Problem with flashes staying on between pages

I have a login page that redirects to itself if the login is
incorrect. The browser does:

get login
post login, with wrong username and password
redirect back to login

When the post action redirects back to login it sets a flash telling
the user it failed. So far so good. The problem is that if I get
another page after that, the flash is still there. It only disapears
on the second. Here’s my integration test to do it:

class UsersTests < ActionController::IntegrationTest
#Test if the login flash stays on if we navigate to a different page
def test_login_flash
#can’t login with incorrect password
post “/user/login”, :user=> {:email => “[email protected]”,
:password => “not_correct”}
assert_response :success
assert_session_has_no :user
assert_flash_has :warning
assert_tag :div, :attributes => {:class => ‘notice’}
assert_template “user/login”

# Fetch the root and see if the flash notice is still there
get '/'
assert_response :success
assert_template "descr/index"
assert_flash_has_no :warning
assert_no_tag :div, :attributes => {:class => 'notice'}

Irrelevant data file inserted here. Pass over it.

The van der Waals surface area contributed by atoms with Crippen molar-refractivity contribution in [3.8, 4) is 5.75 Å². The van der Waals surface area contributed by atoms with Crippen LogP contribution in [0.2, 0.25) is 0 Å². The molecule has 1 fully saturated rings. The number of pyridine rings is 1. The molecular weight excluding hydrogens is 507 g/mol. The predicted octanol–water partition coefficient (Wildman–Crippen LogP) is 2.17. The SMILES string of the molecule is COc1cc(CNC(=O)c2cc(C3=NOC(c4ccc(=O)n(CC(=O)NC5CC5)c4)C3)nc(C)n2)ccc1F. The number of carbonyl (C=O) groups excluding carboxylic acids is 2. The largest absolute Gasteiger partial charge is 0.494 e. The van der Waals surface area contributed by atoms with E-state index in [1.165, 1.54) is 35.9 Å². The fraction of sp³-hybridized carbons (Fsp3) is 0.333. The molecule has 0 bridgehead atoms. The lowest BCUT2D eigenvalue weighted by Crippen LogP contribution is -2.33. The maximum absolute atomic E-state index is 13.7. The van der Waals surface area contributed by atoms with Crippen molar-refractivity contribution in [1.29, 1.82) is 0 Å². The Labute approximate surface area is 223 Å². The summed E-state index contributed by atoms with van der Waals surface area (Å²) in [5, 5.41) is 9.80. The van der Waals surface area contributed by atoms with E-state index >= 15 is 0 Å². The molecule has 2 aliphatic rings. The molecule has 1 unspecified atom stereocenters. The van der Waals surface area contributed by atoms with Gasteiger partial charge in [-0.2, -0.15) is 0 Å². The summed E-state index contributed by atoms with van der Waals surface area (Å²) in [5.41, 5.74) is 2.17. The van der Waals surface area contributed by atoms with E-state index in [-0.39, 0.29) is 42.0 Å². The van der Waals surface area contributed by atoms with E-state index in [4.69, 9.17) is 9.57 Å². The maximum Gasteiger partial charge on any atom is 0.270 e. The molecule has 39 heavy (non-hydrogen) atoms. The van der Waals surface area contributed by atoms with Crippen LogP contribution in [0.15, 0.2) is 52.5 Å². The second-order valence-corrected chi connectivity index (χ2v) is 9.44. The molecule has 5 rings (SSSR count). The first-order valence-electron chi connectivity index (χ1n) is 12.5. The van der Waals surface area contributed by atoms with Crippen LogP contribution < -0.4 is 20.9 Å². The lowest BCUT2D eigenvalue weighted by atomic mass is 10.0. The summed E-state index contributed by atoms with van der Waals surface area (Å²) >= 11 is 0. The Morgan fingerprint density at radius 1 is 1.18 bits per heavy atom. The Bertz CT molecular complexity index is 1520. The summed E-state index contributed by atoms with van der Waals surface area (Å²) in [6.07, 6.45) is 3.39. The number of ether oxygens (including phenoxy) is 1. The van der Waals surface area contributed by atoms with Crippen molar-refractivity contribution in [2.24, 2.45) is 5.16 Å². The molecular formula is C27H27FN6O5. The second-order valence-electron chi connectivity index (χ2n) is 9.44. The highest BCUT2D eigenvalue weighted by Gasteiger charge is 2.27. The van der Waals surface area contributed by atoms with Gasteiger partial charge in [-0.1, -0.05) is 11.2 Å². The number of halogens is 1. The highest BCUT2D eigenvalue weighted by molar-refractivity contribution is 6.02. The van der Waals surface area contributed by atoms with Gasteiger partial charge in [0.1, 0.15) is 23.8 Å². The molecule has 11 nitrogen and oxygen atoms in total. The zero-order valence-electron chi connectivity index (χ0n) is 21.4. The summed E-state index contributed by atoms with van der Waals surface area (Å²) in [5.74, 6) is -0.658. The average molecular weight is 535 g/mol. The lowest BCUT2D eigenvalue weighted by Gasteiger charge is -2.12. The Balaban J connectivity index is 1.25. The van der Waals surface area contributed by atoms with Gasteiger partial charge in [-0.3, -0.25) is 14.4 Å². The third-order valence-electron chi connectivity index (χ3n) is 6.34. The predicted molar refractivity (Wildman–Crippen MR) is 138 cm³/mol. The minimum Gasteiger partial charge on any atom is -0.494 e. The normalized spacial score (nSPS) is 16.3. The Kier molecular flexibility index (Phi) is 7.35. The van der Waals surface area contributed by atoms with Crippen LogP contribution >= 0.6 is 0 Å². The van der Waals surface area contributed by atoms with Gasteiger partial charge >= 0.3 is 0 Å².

end
end

It only fails on the last assert. The flash hash doesn’t have a notice
in it but somehow the layout is seeing one. Anyone know what this
might be?

Thanks,

Pedro.

Pedro Côrte-Real wrote:

The problem is that if I get
another page after that, the flash is still there.

Sorry, I don’t really have an answer to your question, but just to say I
had the same problem. I never did find out why it behaved this way and
ended up with a hack to work around it in the view:

<% if @flash[:notice] -%>

<%= @flash[:notice] %>
<% @flash[:notice] = nil; end -%> <%= @content_for_layout %>

you may want to use:
flash.now[:notice]

which makes the flash available to the next render, but not in the
session for the next action.

You should also access: flash[:notice] rather than @flash[:notice] as
the latter is deprecated (same as params[:id] versus @params[:id])

-Rob

Rob B. http://agileconsultingllc.com
[email protected]

On 7/13/06, Rob B. [email protected] wrote:

you may want to use:
flash.now[:notice]

which makes the flash available to the next render, but not in the
session for the next action.

Doing this works but then my other tests fail since they’re testing if
a :notice is in the flash. They do seem to render and be fine.

So the regular flash should only be used when redirecting so that the
next request gets the flash?

I think it would make more sense for flash to live on until the next
render, wether it’s in the current action or after a redirect. So I